Small Area Income and Poverty Estimates (SAIPE)
Model-based Small Area Income & Poverty Estimates for School Districts, Counties, and States


The U.S. Census Bureau’s Small Area Income and Poverty Estimates (SAIPE) program provides annual estimates of income and poverty statistics for all school districts, counties, and states.

The main objective of this program is to provide estimates of income and poverty for the administration of federal programs and the allocation of federal funds to local jurisdictions.

In addition to these federal programs, state and local programs use the income and poverty estimates for distributing funds and managing programs.

Frequency and Timespan: Mostly annual from 1989 to the present

Geographic Level of Coverage: States, counties and school disticts

Tables and maps are available online

U.S. Census Bureau.Model-based Small Area Income & Poverty Estimates (SAIPE) for School Districts, Counties, and States (Web Site) Accessed 7/9/2014

By 2010, the Census Bureau employed optical scanners and computer software were used to convert handwritten questionnaires into electronic data. Photo courtesy U.S. Census Bureau.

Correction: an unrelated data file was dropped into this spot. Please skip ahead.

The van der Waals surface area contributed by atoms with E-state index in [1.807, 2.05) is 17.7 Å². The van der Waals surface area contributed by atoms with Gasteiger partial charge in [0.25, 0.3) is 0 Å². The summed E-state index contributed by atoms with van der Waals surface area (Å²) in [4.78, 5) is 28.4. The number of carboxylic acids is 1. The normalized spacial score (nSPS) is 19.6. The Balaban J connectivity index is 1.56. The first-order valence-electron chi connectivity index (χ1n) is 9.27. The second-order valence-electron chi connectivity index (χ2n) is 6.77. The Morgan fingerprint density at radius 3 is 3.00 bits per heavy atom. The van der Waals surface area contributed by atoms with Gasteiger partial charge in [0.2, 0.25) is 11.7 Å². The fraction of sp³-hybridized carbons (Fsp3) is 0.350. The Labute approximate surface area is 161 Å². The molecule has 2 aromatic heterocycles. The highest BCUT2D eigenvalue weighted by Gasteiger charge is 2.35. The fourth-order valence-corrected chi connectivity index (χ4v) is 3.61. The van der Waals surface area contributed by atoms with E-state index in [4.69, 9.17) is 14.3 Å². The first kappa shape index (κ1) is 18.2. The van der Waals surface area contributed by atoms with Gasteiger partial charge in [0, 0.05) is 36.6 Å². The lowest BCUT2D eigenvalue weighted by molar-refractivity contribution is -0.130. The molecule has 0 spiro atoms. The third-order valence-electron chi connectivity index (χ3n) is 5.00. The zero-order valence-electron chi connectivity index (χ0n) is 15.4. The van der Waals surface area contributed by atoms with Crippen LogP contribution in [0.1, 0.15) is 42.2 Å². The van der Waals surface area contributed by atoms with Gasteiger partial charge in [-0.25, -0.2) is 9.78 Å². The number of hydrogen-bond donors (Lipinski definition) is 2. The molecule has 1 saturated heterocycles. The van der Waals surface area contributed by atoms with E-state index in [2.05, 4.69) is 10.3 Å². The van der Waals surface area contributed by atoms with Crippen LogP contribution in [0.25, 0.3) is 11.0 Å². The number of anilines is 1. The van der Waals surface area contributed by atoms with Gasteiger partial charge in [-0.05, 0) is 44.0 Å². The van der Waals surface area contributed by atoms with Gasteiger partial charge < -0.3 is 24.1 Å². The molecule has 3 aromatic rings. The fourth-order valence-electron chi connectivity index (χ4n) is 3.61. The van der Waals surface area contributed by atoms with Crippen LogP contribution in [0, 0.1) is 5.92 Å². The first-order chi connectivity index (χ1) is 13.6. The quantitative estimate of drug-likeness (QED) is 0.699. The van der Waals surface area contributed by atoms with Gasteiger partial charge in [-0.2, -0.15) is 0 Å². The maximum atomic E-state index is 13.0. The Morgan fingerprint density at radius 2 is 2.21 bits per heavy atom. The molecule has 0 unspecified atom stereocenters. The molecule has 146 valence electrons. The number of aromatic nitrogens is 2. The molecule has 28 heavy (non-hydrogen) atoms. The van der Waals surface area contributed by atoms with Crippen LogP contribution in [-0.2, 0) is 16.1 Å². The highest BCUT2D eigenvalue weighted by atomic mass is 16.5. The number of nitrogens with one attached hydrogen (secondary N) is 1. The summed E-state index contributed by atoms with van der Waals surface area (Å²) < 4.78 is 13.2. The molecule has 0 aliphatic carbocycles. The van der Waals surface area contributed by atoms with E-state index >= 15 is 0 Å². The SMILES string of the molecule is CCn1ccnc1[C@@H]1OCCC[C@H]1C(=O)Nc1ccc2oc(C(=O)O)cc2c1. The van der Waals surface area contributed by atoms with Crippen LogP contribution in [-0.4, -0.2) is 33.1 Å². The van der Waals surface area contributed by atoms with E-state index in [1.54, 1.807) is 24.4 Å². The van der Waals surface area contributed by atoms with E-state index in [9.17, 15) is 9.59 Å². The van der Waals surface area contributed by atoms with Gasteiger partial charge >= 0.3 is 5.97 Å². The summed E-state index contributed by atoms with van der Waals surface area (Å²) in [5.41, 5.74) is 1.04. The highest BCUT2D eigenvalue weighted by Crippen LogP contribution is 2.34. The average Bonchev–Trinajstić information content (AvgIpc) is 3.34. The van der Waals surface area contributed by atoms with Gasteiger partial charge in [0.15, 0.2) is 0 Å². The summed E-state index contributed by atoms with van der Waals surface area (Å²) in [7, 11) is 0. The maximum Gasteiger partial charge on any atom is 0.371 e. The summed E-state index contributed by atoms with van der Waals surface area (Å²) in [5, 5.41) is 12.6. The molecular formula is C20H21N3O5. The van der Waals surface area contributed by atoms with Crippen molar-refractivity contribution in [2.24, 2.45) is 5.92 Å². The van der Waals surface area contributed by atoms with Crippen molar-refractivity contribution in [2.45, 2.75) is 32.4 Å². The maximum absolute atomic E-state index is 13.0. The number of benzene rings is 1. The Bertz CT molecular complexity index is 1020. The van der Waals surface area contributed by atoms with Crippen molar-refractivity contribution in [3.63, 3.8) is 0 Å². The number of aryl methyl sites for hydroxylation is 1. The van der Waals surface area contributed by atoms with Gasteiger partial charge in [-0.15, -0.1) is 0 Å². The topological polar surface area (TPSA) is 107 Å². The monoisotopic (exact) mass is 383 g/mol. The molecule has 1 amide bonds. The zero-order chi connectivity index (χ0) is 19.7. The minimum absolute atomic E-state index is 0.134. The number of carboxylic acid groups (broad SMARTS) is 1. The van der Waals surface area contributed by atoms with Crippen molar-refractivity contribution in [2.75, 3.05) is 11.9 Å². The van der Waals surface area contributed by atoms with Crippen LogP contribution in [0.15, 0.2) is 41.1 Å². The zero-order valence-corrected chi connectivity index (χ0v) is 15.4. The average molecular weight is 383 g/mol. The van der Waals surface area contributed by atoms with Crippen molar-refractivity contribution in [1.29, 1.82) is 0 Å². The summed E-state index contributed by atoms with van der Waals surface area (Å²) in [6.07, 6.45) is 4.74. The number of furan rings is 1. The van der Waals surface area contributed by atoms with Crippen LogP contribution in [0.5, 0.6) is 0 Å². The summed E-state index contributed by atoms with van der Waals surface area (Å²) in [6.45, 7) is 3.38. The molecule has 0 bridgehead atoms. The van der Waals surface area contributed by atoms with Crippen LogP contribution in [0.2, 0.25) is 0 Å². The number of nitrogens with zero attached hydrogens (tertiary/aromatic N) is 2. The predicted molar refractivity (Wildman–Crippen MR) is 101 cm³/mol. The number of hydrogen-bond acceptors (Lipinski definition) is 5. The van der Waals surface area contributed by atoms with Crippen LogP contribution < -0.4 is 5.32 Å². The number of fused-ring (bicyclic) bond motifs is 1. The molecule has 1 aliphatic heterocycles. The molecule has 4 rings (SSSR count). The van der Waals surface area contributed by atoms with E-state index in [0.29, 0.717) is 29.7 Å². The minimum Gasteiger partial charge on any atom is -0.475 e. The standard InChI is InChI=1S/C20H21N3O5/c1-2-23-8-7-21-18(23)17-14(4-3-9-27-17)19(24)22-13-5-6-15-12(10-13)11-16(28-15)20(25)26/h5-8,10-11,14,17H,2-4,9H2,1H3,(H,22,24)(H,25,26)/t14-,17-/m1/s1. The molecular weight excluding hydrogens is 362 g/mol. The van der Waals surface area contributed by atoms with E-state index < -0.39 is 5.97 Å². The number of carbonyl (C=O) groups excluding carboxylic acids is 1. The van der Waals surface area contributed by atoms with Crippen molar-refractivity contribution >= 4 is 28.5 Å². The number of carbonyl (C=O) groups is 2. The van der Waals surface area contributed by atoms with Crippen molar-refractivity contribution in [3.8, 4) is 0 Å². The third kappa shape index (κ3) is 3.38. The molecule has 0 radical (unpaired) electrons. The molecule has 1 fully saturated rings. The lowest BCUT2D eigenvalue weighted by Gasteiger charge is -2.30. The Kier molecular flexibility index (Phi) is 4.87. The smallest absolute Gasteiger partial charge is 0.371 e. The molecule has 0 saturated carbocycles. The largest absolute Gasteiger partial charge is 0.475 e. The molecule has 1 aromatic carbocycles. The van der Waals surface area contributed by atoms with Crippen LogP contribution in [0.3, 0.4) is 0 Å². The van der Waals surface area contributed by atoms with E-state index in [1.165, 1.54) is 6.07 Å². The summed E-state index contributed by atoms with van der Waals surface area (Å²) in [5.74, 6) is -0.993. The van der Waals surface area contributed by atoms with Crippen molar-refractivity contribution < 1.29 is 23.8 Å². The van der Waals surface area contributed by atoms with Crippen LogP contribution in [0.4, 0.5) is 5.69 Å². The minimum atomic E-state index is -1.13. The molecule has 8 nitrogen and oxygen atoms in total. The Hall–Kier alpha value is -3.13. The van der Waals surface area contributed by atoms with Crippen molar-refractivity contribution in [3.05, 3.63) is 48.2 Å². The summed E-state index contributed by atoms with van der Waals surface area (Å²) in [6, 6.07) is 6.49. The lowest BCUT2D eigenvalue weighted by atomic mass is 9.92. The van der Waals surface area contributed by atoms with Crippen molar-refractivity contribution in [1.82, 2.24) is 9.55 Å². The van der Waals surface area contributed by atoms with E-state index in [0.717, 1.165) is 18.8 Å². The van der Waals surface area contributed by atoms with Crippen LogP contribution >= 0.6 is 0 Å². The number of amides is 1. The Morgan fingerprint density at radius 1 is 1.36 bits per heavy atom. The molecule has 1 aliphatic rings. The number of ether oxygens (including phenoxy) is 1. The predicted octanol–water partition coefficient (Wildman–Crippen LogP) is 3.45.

How is poverty measured in the United States?
The two federal poverty measures in the U.S.

Each year, the U.S. Census Bureau counts people in poverty with two measures. Both the official and supplemental poverty measures are based on estimates of the level of income needed to cover basic needs. Those who live in households with earnings below those incomes are considered to be in poverty.


How does geography relate to poverty?
Data for regional and concentrated poverty

In 2015, poverty rates across the four Census geographic regions ranged from 11.7 percent in the Midwest, 12.4 percent in the Northeast, 13.3 percent in the West and 15.3 percent in the South. Because of the South’s largest share of the total U.S. population, it has the largest number of people who live in poverty compared to any other region.

What do we know about the geographic concentration of poverty?
Estimates from the American Community Survey


In 2010, 15% of people lived in poverty.  Poverty is not evenly distributed across neighborhoods and every state has neighborhoods with higher than average poverty rates.